Well, before too many comments stack up disagreeing with me, I want to make sure that everyone knows that I said; I think it could be a good idea.. Not that it necessarily is. Now, that being said, I still wonder where the opposition really comes from. Everyone gives up freedom for the “greater good,” right? We all conform to the vehicle code in order to drive our cars on the street. We drive cars that aren’t falling apart because the law keeps us from doing so. The only reason everyone conforms to the afore stated facts, is because they are afraid of being cited or perhaps incarcerated! The laws that are put in place govern the people that aren’t willing to govern themselves. Although I do agree with “Farm Boy” and his point that the “unintended consequences [could] be far worse than positive effects”, I don’t believe in anarchy, nor do I think that we are able to govern ourselves or have total freedom. I honestly think that vehicle laws are necessary, and I totally agree with the laws that govern the roadways. (Look at Mexico for a good example of what happens). I don’t know the exact statistic, but I would venture a guess that over 80% of all drivers have and use cell phones while driving. This would not be a minority. Here’s the thing, I have seen too many cases of distracted drivers to ignore this problem. A majority of them have been on the phone. This is basically the same reason that they banned the use of alcohol while driving (distraction / impairment).. Cars were around before the laws about drinking and driving. When it became an issue a law was created. I think this is much the same case. You obey the speed limit because you know that you will get ticketed / arrested for breaking the law; though, at the same time the law keeps people from being injured / killed. For example; even though I’ve never seen a police officer in the school zone that I drive through every day, I go the posted speed, because I know that kids run across the street all the time. If there were no law that kept me from speeding, I probably would drive much faster. Using common sense is very important, but assuming that everyone has common sense is foolhardy.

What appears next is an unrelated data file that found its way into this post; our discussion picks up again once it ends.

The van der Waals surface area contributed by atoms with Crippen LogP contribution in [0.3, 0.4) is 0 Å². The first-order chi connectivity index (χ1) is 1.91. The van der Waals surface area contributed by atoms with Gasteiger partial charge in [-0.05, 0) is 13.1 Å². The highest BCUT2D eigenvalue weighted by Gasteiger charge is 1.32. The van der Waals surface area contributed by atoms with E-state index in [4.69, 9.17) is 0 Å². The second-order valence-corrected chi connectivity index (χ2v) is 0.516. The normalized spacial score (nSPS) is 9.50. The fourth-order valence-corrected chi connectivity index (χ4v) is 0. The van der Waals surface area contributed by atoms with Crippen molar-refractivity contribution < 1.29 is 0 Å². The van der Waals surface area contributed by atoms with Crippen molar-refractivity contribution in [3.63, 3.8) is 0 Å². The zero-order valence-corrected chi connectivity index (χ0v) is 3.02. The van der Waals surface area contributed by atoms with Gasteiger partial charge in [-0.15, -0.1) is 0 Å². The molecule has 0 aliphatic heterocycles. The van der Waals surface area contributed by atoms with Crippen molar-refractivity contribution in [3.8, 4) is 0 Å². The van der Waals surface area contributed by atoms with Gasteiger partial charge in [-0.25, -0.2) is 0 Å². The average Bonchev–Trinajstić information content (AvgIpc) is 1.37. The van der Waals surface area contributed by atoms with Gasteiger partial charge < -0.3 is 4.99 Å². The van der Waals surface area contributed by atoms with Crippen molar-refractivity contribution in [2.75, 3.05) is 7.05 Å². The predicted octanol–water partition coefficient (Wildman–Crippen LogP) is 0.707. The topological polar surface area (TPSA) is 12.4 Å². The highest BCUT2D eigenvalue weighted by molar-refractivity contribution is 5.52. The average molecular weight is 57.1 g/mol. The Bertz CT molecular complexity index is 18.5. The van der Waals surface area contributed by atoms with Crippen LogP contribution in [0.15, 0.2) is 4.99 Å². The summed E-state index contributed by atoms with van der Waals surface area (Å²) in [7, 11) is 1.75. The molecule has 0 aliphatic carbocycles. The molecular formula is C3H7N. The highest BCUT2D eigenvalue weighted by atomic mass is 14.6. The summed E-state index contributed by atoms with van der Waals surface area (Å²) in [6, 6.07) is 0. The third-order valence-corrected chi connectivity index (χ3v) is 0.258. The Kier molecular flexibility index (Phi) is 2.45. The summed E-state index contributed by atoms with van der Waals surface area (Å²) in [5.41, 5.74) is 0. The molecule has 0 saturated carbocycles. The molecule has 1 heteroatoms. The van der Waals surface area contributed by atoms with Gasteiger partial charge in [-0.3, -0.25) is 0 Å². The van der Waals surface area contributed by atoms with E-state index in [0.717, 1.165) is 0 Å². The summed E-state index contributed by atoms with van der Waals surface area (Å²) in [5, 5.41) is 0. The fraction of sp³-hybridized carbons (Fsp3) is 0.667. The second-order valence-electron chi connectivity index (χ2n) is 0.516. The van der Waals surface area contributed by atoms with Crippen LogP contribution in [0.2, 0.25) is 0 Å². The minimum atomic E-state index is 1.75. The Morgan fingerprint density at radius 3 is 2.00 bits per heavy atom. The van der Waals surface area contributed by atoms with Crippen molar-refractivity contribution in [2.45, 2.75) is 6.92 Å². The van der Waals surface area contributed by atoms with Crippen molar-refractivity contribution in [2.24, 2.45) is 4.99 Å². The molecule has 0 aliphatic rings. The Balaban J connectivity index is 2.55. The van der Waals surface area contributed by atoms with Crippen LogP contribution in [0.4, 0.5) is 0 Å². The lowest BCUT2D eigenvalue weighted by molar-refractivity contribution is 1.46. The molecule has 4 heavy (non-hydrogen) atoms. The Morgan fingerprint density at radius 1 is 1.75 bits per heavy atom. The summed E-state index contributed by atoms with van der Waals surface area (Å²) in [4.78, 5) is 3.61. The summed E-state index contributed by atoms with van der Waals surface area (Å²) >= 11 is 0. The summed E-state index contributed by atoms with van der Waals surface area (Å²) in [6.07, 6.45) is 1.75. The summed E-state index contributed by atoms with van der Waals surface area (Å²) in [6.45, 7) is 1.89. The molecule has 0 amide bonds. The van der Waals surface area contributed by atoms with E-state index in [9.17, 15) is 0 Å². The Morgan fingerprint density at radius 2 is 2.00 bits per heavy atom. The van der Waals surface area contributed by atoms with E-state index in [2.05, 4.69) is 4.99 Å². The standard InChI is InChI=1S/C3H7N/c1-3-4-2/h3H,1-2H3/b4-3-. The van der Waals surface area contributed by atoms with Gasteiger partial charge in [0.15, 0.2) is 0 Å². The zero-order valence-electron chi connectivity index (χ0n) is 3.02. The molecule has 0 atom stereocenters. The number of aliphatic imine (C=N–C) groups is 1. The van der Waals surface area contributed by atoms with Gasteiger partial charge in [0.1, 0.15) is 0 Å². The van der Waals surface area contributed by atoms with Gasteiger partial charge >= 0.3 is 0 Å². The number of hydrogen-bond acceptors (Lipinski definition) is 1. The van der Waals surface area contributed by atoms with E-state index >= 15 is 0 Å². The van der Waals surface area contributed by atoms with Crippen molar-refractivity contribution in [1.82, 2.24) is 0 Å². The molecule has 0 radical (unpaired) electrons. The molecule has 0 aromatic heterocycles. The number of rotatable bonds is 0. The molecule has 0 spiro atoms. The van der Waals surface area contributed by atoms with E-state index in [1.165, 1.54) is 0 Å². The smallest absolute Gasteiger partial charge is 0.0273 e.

Mr. Worm said...

Yeah, I agree with you, Steve. I kind of hate for it to become a law, just because there are times it's really hard to pull over and you need to talk, but because of people's irresponsible habits, the use of cell phones has become a danger to other people, and that's one of the reasons for the law: to protect people from people, not people from themselves.

Anyway... So, I kind of don't want to see it passed, but at the same time, I did do a bit of driving in California where it's illegal to talk on the phone while driving and windshield-mounted GPSs are outlawed. The drivers seemed to be a whole lot more alert than they are here. True, that could be due to numerous other factors, but it was something I noticed even before I knew about the cell phone laws.